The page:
The following is excerpted from a 2016 book by Peter Tomaino entitled, Lover’s Leap: Then and Now. You can purchase it on Amazon: CLICK HERE



Once upon a time, as the tale is told in Tomaino’s book, sometime in the mid 1600s, Princess Lillinonah, the daughter of the Great Native American Chief, Sachem Waramaug, was walking in the forest on Great Mountain, which is now the Lover’s Leap area. During her walk, she spotted a white youth also exploring. She had heard about the white man, but had never seen one before, especially this far north. Princess Lillinonah eventually revealed herself to the white youth and took him to an ancient fishing cove below what the Native Americans named the Great Fall of Metichewan, which is now called Lover’s Leap.

Princess Lillinonah took “White Youth Found Wandering” back to her village to meet her father, Chief Waramaug. Surprisingly, the Chief welcomed him, and invited the boy to stay for the season. The Princess and “White Boy Wandering” eventually fell deeply in love and Lillinonah asked the Chief if they could marry. Chief Waramaug told them he needed to walk to his favorite high place, Pinnacle Rock and meditate on his daughter’s request.

To make an exceptionally long story much shorter, the Chief sent “White Youth Found Wandering” back to his people to tell them of his plan to marry his daughter, and then once he returned, they could marry. The young man did not return, and Chief Waramaug promised the Princess to a Chief of the Wepawaug Tribe. Lillinonah was having none of that, vowing only to marry her true love.

On the day of her wedding, dressed in her deerskin bridal gown, she snuck away into the forest and headed to a birch bark canoe she had hidden away to execute her plan of riding the current, and eventually, letting her canoe fall over the precipice of the Great Fall of Metichewan (Lover’s Leap). If she couldn’t marry her one true love, there was no reason to go on.

You guessed it. Her love had returned and was running up on the ridge trying to somehow save her from being flung over the 100-foot drop of the waterfall (considered the Niagra Falls of New England).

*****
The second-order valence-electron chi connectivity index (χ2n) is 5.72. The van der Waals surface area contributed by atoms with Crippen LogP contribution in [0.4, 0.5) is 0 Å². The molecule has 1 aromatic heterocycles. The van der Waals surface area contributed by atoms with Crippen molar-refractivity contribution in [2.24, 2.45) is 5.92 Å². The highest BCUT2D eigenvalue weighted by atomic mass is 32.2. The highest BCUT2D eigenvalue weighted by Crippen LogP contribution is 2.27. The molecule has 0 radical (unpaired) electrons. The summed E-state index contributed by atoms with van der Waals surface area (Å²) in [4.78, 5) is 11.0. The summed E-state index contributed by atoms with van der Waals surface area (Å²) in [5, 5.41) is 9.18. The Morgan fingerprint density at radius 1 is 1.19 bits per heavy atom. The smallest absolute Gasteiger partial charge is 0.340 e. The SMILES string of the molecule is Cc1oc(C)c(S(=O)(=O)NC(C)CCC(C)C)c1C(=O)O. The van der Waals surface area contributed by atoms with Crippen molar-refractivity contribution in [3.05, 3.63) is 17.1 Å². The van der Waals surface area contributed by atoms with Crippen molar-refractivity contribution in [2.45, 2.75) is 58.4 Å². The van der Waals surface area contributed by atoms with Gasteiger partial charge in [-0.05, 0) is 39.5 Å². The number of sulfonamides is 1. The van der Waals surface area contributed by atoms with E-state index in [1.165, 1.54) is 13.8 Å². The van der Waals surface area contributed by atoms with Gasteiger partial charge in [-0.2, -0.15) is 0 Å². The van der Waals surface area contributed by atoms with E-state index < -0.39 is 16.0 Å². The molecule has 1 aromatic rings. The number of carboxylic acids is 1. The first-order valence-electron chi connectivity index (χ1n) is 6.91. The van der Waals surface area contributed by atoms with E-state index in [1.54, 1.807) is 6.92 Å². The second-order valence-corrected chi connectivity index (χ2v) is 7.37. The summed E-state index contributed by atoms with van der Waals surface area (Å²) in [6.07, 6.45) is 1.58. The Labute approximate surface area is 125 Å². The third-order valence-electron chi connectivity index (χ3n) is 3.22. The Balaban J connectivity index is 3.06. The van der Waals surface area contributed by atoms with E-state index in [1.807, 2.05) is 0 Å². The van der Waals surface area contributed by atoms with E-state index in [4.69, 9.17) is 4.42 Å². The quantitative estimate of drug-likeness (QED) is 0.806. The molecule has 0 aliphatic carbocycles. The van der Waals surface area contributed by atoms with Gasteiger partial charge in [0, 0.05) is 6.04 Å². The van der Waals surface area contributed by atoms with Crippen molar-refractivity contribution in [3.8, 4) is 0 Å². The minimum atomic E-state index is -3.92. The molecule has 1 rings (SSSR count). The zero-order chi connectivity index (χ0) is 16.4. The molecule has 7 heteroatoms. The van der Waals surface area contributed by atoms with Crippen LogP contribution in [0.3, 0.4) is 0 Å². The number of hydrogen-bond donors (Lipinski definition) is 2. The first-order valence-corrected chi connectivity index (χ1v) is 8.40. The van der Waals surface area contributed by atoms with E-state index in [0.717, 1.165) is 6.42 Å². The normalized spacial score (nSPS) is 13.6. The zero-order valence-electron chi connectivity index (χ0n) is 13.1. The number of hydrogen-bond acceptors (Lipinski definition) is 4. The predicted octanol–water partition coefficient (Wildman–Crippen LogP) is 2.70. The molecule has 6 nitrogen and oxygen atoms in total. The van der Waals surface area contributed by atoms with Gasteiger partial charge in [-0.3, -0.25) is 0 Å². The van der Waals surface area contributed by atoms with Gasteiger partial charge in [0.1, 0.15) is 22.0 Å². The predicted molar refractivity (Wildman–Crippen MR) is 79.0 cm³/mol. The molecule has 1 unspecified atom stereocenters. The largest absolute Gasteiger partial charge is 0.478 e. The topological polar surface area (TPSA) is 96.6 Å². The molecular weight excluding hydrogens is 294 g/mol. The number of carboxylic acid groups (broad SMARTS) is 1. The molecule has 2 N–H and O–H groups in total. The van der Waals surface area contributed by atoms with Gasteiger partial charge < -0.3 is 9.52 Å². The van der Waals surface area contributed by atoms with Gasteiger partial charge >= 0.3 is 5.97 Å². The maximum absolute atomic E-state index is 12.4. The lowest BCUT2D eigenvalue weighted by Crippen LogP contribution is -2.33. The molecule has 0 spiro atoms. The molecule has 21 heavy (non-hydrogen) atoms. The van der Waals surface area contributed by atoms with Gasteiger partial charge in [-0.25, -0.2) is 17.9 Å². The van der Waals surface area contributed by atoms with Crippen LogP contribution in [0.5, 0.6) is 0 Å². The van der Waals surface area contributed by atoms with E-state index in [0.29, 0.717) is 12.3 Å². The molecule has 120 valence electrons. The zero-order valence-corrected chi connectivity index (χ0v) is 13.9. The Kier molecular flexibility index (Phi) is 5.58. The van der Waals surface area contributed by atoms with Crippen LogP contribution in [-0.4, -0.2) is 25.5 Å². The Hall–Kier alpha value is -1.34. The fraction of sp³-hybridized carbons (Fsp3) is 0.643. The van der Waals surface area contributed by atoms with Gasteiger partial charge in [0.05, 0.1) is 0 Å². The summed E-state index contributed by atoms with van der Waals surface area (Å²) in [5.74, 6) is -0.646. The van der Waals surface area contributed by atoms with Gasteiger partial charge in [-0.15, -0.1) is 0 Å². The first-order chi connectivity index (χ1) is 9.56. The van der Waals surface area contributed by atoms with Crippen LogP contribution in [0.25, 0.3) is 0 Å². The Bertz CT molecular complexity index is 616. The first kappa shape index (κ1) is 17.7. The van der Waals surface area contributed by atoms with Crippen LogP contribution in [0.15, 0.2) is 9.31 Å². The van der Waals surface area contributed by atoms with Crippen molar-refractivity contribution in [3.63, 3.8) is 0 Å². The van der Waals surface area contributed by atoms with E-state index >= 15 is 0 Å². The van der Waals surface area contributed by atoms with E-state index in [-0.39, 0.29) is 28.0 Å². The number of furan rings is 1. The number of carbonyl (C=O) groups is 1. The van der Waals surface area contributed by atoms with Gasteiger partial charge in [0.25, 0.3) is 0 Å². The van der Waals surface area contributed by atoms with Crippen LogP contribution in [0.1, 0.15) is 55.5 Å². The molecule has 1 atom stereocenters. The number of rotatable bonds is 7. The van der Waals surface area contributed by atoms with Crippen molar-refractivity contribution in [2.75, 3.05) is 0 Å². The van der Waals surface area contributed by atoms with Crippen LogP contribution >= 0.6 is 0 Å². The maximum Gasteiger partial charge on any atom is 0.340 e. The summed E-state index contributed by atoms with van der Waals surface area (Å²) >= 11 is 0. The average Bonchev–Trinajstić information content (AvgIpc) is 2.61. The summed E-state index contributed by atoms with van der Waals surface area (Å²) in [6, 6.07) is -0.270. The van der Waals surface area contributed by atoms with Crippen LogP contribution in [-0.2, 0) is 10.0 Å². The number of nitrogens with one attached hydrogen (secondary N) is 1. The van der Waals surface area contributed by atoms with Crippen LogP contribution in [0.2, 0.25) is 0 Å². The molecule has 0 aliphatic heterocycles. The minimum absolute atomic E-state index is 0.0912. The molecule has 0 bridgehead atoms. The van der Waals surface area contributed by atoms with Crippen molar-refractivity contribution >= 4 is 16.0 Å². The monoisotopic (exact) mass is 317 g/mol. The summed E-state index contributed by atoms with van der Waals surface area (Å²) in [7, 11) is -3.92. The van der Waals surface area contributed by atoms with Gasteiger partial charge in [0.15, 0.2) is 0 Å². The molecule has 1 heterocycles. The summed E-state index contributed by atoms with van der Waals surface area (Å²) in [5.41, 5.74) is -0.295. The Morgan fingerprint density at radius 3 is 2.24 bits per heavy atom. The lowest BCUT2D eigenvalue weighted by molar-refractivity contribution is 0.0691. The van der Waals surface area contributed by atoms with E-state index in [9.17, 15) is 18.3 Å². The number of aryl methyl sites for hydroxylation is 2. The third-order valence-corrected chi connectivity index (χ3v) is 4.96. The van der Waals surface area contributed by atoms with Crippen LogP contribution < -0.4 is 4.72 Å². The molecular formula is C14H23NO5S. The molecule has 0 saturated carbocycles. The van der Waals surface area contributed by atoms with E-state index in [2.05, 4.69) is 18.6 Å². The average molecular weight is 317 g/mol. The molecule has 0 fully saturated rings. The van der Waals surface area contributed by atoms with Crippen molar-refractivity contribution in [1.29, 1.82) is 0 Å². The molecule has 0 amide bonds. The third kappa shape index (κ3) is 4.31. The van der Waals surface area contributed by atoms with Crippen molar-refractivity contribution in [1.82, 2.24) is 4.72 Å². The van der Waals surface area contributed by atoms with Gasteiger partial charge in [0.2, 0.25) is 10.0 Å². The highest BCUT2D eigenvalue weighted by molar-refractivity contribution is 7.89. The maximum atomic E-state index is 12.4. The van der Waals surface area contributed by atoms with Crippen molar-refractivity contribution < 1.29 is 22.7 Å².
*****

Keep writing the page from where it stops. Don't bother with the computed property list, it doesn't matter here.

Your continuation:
Princess Lillinonah looked up and their eyes locked. “White Youth Found Wandering” immediately leaped off the cliff trying to get to the Princess. As Lillinonah reached out, they embraced one last time before, “They were swept away in the thundering mist below and were married in the arms of the Great Spirit.”

They say that when the battered bodies of the star-crossed lovers were finally found, they were still locked in each other’s arms. Noble, even in deepest mourning for his lost Lillinonah, Chief Waramaug ordered that his daughter and her white lover be buried side by side, contrary to Indian tradition, on the top of a hill overlooking the narrow gap of the Housatonic River now known as Lover’s Leap. And when old Waramaug finally joined his ancestors many sad years later, legend says that he, too, was laid to rest near the ill-fated couple. Though the tragic life of Lillinonah ended centuries ago, her legend will never be forgotten. Any Connecticut map will show that the wide portion of the Housatonic River which stretches for miles below the narrow rapids where the lovers met their deaths is, to this day, still called Lake Lillinonah.

The Legendary Lake Lillinonah in Connecticut